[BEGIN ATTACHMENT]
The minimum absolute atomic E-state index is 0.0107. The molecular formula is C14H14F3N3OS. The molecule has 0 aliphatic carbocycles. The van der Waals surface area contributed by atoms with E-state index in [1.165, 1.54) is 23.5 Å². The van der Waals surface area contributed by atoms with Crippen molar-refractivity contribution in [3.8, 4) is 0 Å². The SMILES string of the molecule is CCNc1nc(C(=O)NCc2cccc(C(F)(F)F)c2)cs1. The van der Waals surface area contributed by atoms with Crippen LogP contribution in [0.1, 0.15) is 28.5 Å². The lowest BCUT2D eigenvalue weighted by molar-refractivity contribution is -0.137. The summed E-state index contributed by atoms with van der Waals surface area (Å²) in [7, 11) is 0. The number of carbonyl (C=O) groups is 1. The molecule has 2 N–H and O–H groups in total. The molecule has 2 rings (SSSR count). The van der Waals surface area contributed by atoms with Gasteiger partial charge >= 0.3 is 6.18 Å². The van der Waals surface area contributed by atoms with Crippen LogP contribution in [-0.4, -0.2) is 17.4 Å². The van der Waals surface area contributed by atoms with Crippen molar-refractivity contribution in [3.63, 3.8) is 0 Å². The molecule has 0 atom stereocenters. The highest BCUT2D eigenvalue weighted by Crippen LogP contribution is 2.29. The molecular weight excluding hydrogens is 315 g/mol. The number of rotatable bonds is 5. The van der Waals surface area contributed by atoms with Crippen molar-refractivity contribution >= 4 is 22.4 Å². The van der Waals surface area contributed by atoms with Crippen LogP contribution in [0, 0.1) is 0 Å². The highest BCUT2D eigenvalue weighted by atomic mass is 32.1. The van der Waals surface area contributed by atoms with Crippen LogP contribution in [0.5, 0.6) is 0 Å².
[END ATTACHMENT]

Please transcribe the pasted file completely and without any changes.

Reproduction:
The minimum absolute atomic E-state index is 0.0107. The molecular formula is C14H14F3N3OS. The molecule has 0 aliphatic carbocycles. The van der Waals surface area contributed by atoms with E-state index in [1.165, 1.54) is 23.5 Å². The van der Waals surface area contributed by atoms with Crippen molar-refractivity contribution in [3.8, 4) is 0 Å². The SMILES string of the molecule is CCNc1nc(C(=O)NCc2cccc(C(F)(F)F)c2)cs1. The van der Waals surface area contributed by atoms with Crippen LogP contribution in [0.1, 0.15) is 28.5 Å². The lowest BCUT2D eigenvalue weighted by molar-refractivity contribution is -0.137. The summed E-state index contributed by atoms with van der Waals surface area (Å²) in [7, 11) is 0. The number of carbonyl (C=O) groups is 1. The molecule has 2 N–H and O–H groups in total. The molecule has 2 rings (SSSR count). The van der Waals surface area contributed by atoms with Gasteiger partial charge >= 0.3 is 6.18 Å². The van der Waals surface area contributed by atoms with Crippen LogP contribution in [-0.4, -0.2) is 17.4 Å². The van der Waals surface area contributed by atoms with Crippen molar-refractivity contribution in [3.63, 3.8) is 0 Å². The molecule has 0 atom stereocenters. The highest BCUT2D eigenvalue weighted by Crippen LogP contribution is 2.29. The molecular weight excluding hydrogens is 315 g/mol. The number of rotatable bonds is 5. The van der Waals surface area contributed by atoms with Crippen molar-refractivity contribution >= 4 is 22.4 Å². The van der Waals surface area contributed by atoms with Crippen LogP contribution in [0, 0.1) is 0 Å². The highest BCUT2D eigenvalue weighted by atomic mass is 32.1. The van der Waals surface area contributed by atoms with Crippen LogP contribution in [0.5, 0.6) is 0 Å².